Best Defense

The Pentagon and the press: Reporters resent the SecDef, distrust the Air Force

Over the past several weeks, I surveyed the members of the Pentagon Press Corps on their thoughts about the current state of their relationship with the Secretary of Defense, Chairman of the Joint Chiefs of Staff, and the four-star service chiefs of the Army, Navy, Marine Corps and Air Force.

The_Scream

 

By Joseph M. Plenzler
Best Defense guest columnist

Over the past several weeks, I surveyed the members of the Pentagon Press Corps on their thoughts about the current state of their relationship with the Secretary of Defense, Chairman of the Joint Chiefs of Staff, and the four-star service chiefs of the Army, Navy, Marine Corps and Air Force.

Twenty-four members of the national defense media took my survey. Here are the worrisome highlights of what I discovered:

— Only 22 percent believe that senior defense officials are doing a good job balancing transparency with security.

— Only 16 percent believe that the Department of Defense (DoD) has a culture of openness.

— 72 percent of the media are dissatisfied with their access to senior leaders.

— 78 percent believe that the DoD officials are violating the department’s stated policy of “Maximum disclosure with minimum delay” for the release of information.

— Only 39 percent of reporters trust the information they receive from DoD officials.

While there has most always been a healthy tension between the government and the press, it’s pretty clear that the relationship in the Pentagon is in a slump.

I also asked the members of the press corps to rank these defense “CEOs” from best to worst in terms of keeping them informed and perceived trustworthiness. Here’s what they said.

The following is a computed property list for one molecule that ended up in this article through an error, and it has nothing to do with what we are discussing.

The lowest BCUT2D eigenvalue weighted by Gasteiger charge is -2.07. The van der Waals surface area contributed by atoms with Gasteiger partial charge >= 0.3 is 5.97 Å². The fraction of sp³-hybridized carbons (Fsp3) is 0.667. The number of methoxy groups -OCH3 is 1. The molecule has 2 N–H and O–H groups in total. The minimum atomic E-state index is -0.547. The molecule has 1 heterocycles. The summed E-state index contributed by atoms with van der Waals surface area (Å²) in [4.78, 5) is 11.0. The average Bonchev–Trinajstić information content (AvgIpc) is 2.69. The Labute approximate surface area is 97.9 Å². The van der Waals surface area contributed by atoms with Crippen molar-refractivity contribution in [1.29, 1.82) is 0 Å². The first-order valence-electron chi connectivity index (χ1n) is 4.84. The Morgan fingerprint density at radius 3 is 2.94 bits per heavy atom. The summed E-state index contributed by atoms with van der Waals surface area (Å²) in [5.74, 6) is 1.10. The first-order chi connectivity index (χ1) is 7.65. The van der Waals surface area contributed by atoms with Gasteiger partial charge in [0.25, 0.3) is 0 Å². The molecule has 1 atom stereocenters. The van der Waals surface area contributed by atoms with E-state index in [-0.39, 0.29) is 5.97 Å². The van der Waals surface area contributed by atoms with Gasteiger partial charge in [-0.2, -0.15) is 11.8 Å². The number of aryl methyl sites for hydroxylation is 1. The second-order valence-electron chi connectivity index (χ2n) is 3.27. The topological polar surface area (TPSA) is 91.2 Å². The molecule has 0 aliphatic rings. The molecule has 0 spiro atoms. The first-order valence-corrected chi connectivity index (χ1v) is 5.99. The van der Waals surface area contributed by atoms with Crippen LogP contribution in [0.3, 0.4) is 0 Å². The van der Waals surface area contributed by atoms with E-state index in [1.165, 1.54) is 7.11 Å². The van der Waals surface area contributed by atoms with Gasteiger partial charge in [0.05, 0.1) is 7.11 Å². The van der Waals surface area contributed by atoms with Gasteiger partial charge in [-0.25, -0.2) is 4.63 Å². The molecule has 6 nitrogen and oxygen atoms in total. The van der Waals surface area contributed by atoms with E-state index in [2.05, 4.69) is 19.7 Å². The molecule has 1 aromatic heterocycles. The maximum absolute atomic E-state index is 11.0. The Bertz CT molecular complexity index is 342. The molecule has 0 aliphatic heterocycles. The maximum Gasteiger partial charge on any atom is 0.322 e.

Admiral Jon Richardson, Chief of Naval Operations, was the best at keeping the press informed followed by Generals Mark Milley and Bob Neller (tied for 2nd place); General Mark Welsh was fourth, General Joe Dunford was fifth, and Mr. Ash Carter, Secretary of Defense was last.

It is notable that the Secretary of Defense and Chairman of the Joint Chiefs of Staff held their first joint press conference on February 29, 2016 — fully five months after the Chairman was installed. The Chairman was also noticeably absent in on December 3, 2015 when the Secretary of Defense made a historic policy decision on the integration of women throughout the force. Traditionally, the Chairman appears next to the Secretary of Defense when major policy changes are announced. Clearly things are off course if the top two leaders in the defense establishment are viewed as being the least accessible. As the senior defense officials, it is the duty of the Secretary to represent the defense policy of the administration and the duty of the Chairman to represent the views of the service chiefs in his advice to the Secretary and the President.

Frequency of engagement is just one vital element in a relationship. Trust is the other. So I asked the press to rank the same set of leaders by perceptions of trustworthiness, and the results were surprising. While the Chairman of the Joint Chiefs ranked at the bottom of accessibility, he ranked first in perceptions of trustworthiness. One might assume that this is based as his reputation as a combat commander during the 2003 invasion of Iraq and most recently as the International Security Assistance Force commander in Afghanistan. Dunford was followed by Milley, Welsh and Neller tied for third, Richardson was fourth, and again, Mr. Ash Carter ranked last.